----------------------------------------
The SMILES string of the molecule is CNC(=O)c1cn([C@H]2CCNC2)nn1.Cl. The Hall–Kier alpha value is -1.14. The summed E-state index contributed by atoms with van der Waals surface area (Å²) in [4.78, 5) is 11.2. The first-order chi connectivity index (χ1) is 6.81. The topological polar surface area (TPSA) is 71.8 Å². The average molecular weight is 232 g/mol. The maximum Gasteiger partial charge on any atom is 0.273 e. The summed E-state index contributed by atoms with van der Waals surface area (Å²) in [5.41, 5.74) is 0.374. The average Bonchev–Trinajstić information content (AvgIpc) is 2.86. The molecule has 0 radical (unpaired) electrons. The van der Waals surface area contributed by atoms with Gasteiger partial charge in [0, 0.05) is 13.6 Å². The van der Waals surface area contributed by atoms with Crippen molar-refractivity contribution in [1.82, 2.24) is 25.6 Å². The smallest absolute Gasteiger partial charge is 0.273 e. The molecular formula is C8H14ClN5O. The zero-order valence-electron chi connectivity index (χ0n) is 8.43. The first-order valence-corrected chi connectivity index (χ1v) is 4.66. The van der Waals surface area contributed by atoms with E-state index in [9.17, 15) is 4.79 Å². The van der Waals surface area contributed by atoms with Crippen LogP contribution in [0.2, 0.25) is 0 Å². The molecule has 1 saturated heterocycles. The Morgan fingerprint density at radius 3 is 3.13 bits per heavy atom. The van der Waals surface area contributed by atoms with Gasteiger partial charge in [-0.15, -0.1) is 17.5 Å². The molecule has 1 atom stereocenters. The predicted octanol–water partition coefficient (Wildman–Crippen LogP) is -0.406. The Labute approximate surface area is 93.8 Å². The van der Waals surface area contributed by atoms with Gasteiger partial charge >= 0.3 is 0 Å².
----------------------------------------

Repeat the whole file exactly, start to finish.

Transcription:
The SMILES string of the molecule is CNC(=O)c1cn([C@H]2CCNC2)nn1.Cl. The Hall–Kier alpha value is -1.14. The summed E-state index contributed by atoms with van der Waals surface area (Å²) in [4.78, 5) is 11.2. The first-order chi connectivity index (χ1) is 6.81. The topological polar surface area (TPSA) is 71.8 Å². The average molecular weight is 232 g/mol. The maximum Gasteiger partial charge on any atom is 0.273 e. The summed E-state index contributed by atoms with van der Waals surface area (Å²) in [5.41, 5.74) is 0.374. The average Bonchev–Trinajstić information content (AvgIpc) is 2.86. The molecule has 0 radical (unpaired) electrons. The van der Waals surface area contributed by atoms with Gasteiger partial charge in [0, 0.05) is 13.6 Å². The van der Waals surface area contributed by atoms with Crippen molar-refractivity contribution in [1.82, 2.24) is 25.6 Å². The smallest absolute Gasteiger partial charge is 0.273 e. The molecular formula is C8H14ClN5O. The zero-order valence-electron chi connectivity index (χ0n) is 8.43. The first-order valence-corrected chi connectivity index (χ1v) is 4.66. The van der Waals surface area contributed by atoms with E-state index in [9.17, 15) is 4.79 Å². The van der Waals surface area contributed by atoms with Crippen LogP contribution in [0.2, 0.25) is 0 Å². The molecule has 1 saturated heterocycles. The Morgan fingerprint density at radius 3 is 3.13 bits per heavy atom. The van der Waals surface area contributed by atoms with Gasteiger partial charge in [-0.15, -0.1) is 17.5 Å². The molecule has 1 atom stereocenters. The predicted octanol–water partition coefficient (Wildman–Crippen LogP) is -0.406. The Labute approximate surface area is 93.8 Å². The van der Waals surface area contributed by atoms with Gasteiger partial charge >= 0.3 is 0 Å².